The boys certainly won’t schedule what we do or see, so it’s up to me.  Should I schedule which days we visit Colonial Williamsburg and which day we drive to DC?  Should I choose the restaurants ahead of time or wait until we get there?  How much lounging are my friend and husband going to want to do vs. active tourism?  Who will be the DD when we go out?  Should we stop and buy a bunch of food for making breakfast and potentially dinner and assuredly drinking before we get to the condo, or should we get checked in and then hunt down a grocery store?


4. Panic about chores/responsibilities still undone 1.5 days before departure.


The kids’ library books need to go back.  The dog has a vet appointment today.  Laundry needs to be caught up.  I need to stock the fridge for the kids and their (wonderful, seriously, thank you so much) grandparents for next week.  The housekeeper comes on Tuesday, so I need to write a check and make sure things are mostly picked up before then.  Bills should be paid ahead.  Haircut tomorrow.  Maybe I’ll stop and try on some shorts after my haircut.  I should pack snacks for the drive to the airport and also the plane.  I need to bring my water bottle, but empty, so I can fill it at the airport.  I should probably have some cash with me.  Do I need to tell the credit card company that we’re flying cross-country?  Do they even care about that anymore?  We haven’t packed yet, we must pack.




I’m pretty sure there’s a “Motherhood Guarantee” somewhere that states if we worry about all these things ahead of time, then everything will be okay.  Right?  Right.

Wednesday, May 15, 2013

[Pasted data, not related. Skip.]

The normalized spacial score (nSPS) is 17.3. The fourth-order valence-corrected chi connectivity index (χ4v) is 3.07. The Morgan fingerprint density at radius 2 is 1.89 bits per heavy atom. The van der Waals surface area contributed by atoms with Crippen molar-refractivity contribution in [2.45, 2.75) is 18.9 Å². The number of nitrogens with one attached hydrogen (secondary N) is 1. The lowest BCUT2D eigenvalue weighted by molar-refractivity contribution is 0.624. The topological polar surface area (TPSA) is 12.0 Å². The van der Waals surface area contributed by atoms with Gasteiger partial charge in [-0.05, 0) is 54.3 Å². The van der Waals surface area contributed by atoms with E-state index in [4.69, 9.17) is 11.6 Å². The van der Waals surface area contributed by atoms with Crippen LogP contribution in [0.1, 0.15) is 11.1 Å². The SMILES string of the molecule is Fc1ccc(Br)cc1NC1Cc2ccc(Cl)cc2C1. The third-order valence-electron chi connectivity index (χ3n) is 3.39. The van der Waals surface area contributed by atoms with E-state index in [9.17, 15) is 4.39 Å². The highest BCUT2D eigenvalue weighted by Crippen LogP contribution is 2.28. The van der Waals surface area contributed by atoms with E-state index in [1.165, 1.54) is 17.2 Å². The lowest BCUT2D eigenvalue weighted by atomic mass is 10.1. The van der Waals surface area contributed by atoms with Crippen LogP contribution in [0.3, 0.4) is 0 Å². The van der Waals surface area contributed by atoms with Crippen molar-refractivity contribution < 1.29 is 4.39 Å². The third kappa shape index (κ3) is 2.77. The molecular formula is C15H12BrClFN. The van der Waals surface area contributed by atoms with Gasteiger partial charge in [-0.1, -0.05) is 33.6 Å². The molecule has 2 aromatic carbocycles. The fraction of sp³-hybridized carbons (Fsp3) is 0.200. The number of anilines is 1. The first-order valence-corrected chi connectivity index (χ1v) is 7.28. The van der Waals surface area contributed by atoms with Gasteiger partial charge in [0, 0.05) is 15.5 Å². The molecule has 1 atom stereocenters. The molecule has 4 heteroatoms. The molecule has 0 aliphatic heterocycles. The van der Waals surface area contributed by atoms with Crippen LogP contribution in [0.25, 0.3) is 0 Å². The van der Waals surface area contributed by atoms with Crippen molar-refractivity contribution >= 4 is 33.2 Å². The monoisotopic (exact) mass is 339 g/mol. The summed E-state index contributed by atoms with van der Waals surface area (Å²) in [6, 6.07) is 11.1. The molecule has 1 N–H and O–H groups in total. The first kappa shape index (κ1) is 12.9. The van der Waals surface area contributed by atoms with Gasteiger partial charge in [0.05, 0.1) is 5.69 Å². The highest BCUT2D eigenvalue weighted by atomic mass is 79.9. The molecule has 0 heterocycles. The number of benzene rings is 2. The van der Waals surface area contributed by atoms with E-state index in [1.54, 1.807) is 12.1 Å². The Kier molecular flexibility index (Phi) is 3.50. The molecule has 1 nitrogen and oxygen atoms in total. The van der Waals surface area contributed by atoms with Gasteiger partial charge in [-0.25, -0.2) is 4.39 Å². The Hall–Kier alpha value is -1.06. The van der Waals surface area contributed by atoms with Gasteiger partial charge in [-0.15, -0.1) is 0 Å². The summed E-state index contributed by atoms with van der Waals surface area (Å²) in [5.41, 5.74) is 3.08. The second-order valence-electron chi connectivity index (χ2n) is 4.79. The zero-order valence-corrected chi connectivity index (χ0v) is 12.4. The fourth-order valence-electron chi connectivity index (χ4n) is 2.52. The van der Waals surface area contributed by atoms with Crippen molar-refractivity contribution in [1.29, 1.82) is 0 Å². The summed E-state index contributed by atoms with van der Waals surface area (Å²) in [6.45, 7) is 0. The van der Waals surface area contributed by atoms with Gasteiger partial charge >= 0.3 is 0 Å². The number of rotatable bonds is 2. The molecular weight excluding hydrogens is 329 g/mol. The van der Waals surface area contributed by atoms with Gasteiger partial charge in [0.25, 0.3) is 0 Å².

Female Stuff and FEEEEELINGS.

Today is Headache Day, which unhappily coincides with I Finished All Four Chocolates In My Mother’s Day Chocolate Box From Church Day (that is not enough chocolate, not at all), Feel Inadequate and Unworthy Day, and Female Stuff Day.  So you could say that it is a Good (Terrible) Day.


It is fortunate for my family, and especially my husband, that I have book club tonight.  At book club, I can rage against the book that I didn’t much enjoy, eat dessert, and commiserate with girlfriends, one of whom is in the early stages of pregnancy and is probably having a worse day than I am, if her morning sickness is anything like mine was.  And if it isn’t like mine was, I sincerely hope she pretends that it is, because the last thing you want to to hear any woman say is “Oh, I feel great!  Pregnancy is the BEST!”  Because either no one believes you or they do, in which case they feel horrible about themselves and their own pregnancy, which they then think was imperfect.  This is why I like to follow up the stories of Charles’s and Jamie’s amazing (easy! ish! comparatively!) births with anecdotes about living with world’s most heinous episiotomy.  Bottom line, though, is that the book club girls will understand in a way that my husband does not, regardless of the fact that he has witnessed hormonal me for nearly a decade.


It’s also fortunate for Tony because female stuff now = no female stuff next week (calling it “female stuff” is easier than calling it “rage-y, painful, bloated menstrual week”), which means we can have vacation sex (aaaaand, this is the point my dad stops reading.  Hi, dad!  Bye, dad!), which we all know is better than normal sex.  Mostly because I anticipate being well-rested.